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  • Author or Editor: Grzegorz Bartoszewski x
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A Lycopersicon esculentum Mill. (tomato) cDNA clone with high similarity to a Nicotiana plumbaginifolia Viv. (tobacco) cytochrome P450 gene was isolated using 5' and 3' rapid amplification of cDNA ends (RACE). The isolated cDNA (GenBank Accession No. AF249329) has an open reading frame of 1494 base pairs (bp) and encodes a protein of 498 amino acids with 75% identity to the N. plumbaginifolia cytochrome P450 (CYP72A2) and 45% to a Catharanthus roseus G. Don (Madagaskar periwinkle) CYP72A1 protein sequence. By Southern-blot analysis, one or two highly homologous genes were detected in the L. esculentum genome. Expression of the cloned P450 gene was regulated by circadian rhythm and enhanced by wounding. Leaf transcripts were detected in the light but not dark. Highest transcript levels were observed 3 hours after mechanical wounding. No increase in expression was seen in response to applications of zeatin as with the N. plumbaginifolia gene. Of the tissues analyzed, shoot tips and young leaves and fruit had the highest detectable transcript levels. Attempts to transform more than 1400 cotyledon explants of L. esculentum with sense or antisense CYP72A2 gene constructs produced no transgenic plants.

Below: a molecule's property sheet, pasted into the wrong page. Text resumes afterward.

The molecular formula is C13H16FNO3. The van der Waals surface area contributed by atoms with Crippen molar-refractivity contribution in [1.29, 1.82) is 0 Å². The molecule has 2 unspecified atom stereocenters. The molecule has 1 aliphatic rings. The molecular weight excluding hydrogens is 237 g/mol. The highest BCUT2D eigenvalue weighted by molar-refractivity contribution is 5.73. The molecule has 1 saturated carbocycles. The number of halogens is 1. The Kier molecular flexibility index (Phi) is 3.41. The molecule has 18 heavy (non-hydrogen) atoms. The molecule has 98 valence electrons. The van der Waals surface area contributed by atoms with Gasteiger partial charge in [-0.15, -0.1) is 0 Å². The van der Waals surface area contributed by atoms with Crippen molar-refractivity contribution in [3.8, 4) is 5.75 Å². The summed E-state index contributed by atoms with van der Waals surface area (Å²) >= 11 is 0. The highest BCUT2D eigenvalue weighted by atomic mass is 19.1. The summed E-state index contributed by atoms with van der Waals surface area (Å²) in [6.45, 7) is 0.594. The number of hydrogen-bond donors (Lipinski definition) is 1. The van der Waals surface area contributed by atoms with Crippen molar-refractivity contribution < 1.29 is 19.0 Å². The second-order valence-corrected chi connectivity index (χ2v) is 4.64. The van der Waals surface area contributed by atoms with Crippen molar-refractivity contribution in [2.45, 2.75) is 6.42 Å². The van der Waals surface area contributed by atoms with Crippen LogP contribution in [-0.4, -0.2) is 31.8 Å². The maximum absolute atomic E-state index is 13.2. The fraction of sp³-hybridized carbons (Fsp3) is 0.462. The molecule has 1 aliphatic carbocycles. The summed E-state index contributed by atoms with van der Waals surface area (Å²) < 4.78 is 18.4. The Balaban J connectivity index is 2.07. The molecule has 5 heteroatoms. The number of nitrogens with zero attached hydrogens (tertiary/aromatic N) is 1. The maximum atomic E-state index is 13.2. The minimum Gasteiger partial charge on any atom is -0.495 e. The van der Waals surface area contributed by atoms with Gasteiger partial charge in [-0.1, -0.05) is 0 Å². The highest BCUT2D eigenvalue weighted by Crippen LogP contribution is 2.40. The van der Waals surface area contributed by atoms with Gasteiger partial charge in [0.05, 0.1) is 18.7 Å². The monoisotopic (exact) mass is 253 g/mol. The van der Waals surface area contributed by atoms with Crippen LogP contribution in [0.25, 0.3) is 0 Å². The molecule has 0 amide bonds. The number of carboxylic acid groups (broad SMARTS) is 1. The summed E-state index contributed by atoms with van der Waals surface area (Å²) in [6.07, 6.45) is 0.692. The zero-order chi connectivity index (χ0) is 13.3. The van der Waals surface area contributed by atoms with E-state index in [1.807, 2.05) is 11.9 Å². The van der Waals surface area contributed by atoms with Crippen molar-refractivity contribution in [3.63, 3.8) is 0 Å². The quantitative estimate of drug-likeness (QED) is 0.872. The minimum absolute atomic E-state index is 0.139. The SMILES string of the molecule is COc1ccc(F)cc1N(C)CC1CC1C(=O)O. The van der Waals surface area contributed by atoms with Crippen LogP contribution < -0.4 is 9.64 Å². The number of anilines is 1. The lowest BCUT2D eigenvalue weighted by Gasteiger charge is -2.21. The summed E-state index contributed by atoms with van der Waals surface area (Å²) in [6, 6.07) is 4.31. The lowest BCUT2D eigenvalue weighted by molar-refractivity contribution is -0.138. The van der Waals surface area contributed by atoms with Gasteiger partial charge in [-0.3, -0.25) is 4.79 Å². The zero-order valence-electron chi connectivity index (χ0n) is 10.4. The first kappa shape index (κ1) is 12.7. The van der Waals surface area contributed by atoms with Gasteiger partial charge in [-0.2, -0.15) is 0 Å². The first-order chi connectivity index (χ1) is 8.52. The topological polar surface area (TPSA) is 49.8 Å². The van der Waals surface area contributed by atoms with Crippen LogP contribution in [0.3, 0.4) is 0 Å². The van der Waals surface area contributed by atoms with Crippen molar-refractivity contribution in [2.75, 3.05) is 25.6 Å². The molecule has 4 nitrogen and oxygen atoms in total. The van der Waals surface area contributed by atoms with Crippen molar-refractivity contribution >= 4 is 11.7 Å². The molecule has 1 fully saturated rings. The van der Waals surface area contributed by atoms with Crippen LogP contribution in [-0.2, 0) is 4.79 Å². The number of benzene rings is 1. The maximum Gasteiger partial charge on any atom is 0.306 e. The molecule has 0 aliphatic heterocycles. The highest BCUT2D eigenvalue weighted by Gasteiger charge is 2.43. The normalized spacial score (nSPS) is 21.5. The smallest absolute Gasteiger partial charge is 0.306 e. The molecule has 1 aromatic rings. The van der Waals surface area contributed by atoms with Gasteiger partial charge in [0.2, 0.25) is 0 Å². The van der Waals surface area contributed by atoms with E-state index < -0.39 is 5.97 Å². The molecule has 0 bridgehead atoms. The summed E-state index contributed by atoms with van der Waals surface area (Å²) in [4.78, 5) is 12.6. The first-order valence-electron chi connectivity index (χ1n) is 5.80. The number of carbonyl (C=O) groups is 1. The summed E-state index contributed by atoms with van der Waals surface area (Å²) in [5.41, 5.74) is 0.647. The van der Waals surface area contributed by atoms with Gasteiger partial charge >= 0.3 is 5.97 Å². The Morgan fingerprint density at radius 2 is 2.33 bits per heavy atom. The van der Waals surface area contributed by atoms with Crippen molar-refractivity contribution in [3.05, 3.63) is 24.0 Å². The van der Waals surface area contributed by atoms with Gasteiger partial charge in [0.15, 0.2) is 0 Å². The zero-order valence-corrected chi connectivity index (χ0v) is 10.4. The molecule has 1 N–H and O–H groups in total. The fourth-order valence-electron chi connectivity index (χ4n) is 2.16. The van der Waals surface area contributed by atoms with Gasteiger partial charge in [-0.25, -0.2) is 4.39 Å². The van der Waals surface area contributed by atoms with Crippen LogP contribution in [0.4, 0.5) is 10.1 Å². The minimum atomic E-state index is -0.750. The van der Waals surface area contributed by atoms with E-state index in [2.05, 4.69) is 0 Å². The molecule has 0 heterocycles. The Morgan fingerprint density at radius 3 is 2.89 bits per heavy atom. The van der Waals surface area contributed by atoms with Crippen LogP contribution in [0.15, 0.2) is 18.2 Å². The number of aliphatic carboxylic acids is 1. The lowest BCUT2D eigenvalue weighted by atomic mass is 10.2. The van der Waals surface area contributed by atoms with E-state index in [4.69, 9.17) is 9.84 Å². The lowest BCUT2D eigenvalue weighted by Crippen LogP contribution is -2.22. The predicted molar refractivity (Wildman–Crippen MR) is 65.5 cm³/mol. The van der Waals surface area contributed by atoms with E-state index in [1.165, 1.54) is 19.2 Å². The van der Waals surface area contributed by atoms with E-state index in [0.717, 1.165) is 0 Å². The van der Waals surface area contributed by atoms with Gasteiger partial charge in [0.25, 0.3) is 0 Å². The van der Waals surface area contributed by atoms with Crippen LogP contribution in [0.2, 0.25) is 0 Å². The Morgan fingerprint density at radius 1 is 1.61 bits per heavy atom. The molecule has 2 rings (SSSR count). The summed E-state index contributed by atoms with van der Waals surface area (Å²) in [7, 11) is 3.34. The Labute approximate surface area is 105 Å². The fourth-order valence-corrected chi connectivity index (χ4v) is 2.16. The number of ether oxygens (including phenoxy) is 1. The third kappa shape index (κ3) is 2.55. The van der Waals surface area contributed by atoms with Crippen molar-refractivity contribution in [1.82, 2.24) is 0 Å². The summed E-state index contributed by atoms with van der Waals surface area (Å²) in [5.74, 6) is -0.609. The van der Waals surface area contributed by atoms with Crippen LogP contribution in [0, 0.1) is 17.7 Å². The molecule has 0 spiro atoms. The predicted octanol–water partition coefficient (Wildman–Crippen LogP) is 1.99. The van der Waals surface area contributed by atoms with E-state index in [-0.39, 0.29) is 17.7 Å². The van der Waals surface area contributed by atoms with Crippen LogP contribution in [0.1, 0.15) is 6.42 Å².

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This study was undertaken to remedy significant yield losses in commercial tomato (Lycopersicon esculentum Mill.) and tobacco (Nicotiana tabacum L.) production caused by tomato spotted wilt virus (TSWV). One of the possible sources of resistance can be incorporation into the host plant of a viral nucleoprotein (N) gene by Agrobacterium-mediated transformation. Twelve primary transformants of tomato and 141 of tobacco were analyzed for the expression of the N gene and for resistance to the TSWV infection. The tests have demonstrated that transgenic plants were protected against virus infection irrespective of whether or not they contained detectable levels of the translational product.

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